Picture in your head hordes of complete strangers rallying mid-September at dawn break in the middle of a Nevada desert to storm the Area 51 entrance in pursuit of aliens.
It’s a preposterous idea concocted on social networks as a prank, but its popularity spread like wildfire. This Monday, the tongue-in-cheek Facebook “Storm Area 51” rallying page counted over a million signees.
The US military personnel has finally responded to the situation, stating that they’re observing the development.
As told to the NPR by an Air Force spokesperson, “The U.S. Air Force is aware of the Facebook event encouraging people to 'Storm Area 51'.”
The official named the area as “Nevada Test and Training Range”, explaining that it provides “flexible, realistic and multidimensional battlespace to test and develop tactics as well as conduct advanced training in support of U.S. national interests”, adding that "any attempt to illegally access the area is highly discouraged."
As the Facebook page in question states, the idea is to use a “Naruto run” to access the facility while moving “faster than their bullets”. The call to action is a literal “let’s see them aliens”.
Naruto run refers to a popular Japanese anime character, Naruto Uzumaki, whose sprinting style involves pointing his chest forward and arms jutting behind his back.
This is just another instance of an internet joke gone too far, right?
Connie West, co-owner of the local tavern and motel Little A’Le’Inn (little alien) told NPR that it might sound like a joke but “there apparently are some people who want to check out the joke”.
The Alamo, Nevada, motel is the closest thing to a lodging near the Area 51, about 26 miles away from the runway itself.
Ever since the Facebook page was created, Connie’s phone has been ringing off the hook, with everyone wanting to book a room ahead of the event. Her motel has only 10 rooms but they’re all full for the September 20 event, and Connie also says almost all of those guests asked about the gathering.
West is also the owner of approximately 30 acres nearby where campers can stay for a night for $15. About 60 persons have decided to raise a tent on September 20, something Connie never remembers seeing on a day not related to an organized gathering such as a bike competition, marathon or race that can happen in the desert surrounding the inn.
“I think they're stupid if they think they're going to get to the test site,” said Connie. “Apparently, people are taking it seriously. I’m gonna capitalize on it.”
In this instance, she meant selling baubles at the motel’s gift shop, such as coffee cups, bumper stickers, T-shirts and keychains, featuring a wink to the obvious.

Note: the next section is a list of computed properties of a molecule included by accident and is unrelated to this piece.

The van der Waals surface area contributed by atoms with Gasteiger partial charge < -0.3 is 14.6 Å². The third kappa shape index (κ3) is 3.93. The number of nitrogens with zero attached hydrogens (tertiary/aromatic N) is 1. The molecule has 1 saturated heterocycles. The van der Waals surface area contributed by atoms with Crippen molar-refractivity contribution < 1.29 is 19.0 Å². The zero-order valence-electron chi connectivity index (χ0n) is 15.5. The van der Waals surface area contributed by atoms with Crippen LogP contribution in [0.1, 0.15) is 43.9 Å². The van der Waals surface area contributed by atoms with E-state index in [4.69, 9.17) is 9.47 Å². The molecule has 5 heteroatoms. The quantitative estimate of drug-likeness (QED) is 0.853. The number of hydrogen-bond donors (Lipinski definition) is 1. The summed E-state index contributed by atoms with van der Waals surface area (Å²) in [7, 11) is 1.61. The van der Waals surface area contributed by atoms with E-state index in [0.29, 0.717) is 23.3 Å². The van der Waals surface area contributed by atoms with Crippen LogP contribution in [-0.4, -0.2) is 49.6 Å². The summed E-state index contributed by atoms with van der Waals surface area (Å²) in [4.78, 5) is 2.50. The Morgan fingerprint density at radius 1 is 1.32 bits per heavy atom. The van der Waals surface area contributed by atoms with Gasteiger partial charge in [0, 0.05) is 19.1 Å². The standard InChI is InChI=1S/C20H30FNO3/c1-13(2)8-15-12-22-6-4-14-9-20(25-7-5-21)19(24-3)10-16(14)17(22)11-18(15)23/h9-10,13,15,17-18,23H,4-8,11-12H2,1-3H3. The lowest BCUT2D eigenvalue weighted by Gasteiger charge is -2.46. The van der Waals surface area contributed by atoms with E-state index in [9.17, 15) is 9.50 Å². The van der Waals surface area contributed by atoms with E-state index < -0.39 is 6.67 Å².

“All featuring aliens and/or Area 51,” said Connie.
The infamous base in Area 51 is off limits to the public, though tourists still pour in from all over the world, meaning outfits like West attempting to capitalize on the alien craze aren’t uncommon. Even the state of Nevada jumped into the fray, renaming the road “Extraterrestrial Highway” because of how many UFO reports there were from drivers.
Those fond of conspiracy theories have been harping on about Area 51 for several decades, proposing the idea that US government uses the facility to hide crashed alien vehicles and aliens. CIA went on to release a classified report in 2013, which stated spy planes were driven at the site. The report was dated 1992. Officials have confirmed that Area 51 is an actual government facility but have stayed mum on the details.
The New York Times published a story in May, describing “unexplained aerial phenomena” under classified guidance, which stoked new theories about aliens stowed away at Area 51.
It’s hard to estimate how many of the million persons who signed up for the event know that it’s not a serious event or how many of them would want to trek to a Nevada desert but most comments on the page seem to be in on the joke.
"We need vape lords to create a smokescreen to block out satellite and camera images,” wrote one Nick Prafke on the page.
The creator of the page is a 20-year-old Californian who only wanted to identify himself as “Val”. He wants to stay anonymous because he’s aware what kind of harassment comes with worldwide publicity.
Val explained via Facebook Messenger that he thought “it would be a funny idea for a meme page”, adding that after that “it took off like wildfire” and that “most people seem to understand” that the page is satirical.
Val added that he will most likely be present for the event but not for the stated purpose (trying to storm the facility).
In his words, he’s gotten some pretty great people contacting him to schedule a more educational variation of the event, though he refused to share any details. However, he did say it’s unlikely to involve Naruto running through the desert at dawn break.